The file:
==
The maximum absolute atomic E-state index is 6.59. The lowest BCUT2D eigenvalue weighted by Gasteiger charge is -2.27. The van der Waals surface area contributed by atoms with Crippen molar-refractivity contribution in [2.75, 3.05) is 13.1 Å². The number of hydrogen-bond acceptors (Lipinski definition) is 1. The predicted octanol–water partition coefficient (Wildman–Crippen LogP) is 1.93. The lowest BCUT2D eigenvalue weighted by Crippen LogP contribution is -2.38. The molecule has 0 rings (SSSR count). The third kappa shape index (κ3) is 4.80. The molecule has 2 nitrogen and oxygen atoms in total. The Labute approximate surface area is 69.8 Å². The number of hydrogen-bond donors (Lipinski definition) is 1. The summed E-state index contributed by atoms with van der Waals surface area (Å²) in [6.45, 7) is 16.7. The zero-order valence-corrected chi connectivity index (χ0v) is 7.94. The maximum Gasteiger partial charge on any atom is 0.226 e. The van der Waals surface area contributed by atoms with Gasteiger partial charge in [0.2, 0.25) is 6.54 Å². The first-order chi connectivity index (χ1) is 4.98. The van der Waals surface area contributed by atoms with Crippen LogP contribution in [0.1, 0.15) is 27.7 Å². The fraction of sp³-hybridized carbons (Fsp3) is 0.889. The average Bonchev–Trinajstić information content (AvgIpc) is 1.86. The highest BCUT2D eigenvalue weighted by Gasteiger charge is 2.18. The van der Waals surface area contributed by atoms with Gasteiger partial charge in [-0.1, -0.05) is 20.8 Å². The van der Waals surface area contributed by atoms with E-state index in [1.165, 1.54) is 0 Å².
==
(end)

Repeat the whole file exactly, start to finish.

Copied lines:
The maximum absolute atomic E-state index is 6.59. The lowest BCUT2D eigenvalue weighted by Gasteiger charge is -2.27. The van der Waals surface area contributed by atoms with Crippen molar-refractivity contribution in [2.75, 3.05) is 13.1 Å². The number of hydrogen-bond acceptors (Lipinski definition) is 1. The predicted octanol–water partition coefficient (Wildman–Crippen LogP) is 1.93. The lowest BCUT2D eigenvalue weighted by Crippen LogP contribution is -2.38. The molecule has 0 rings (SSSR count). The third kappa shape index (κ3) is 4.80. The molecule has 2 nitrogen and oxygen atoms in total. The Labute approximate surface area is 69.8 Å². The number of hydrogen-bond donors (Lipinski definition) is 1. The summed E-state index contributed by atoms with van der Waals surface area (Å²) in [6.45, 7) is 16.7. The zero-order valence-corrected chi connectivity index (χ0v) is 7.94. The maximum Gasteiger partial charge on any atom is 0.226 e. The van der Waals surface area contributed by atoms with Gasteiger partial charge in [0.2, 0.25) is 6.54 Å². The first-order chi connectivity index (χ1) is 4.98. The van der Waals surface area contributed by atoms with Crippen LogP contribution in [0.1, 0.15) is 27.7 Å². The fraction of sp³-hybridized carbons (Fsp3) is 0.889. The average Bonchev–Trinajstić information content (AvgIpc) is 1.86. The highest BCUT2D eigenvalue weighted by Gasteiger charge is 2.18. The van der Waals surface area contributed by atoms with Gasteiger partial charge in [-0.1, -0.05) is 20.8 Å². The van der Waals surface area contributed by atoms with E-state index in [1.165, 1.54) is 0 Å².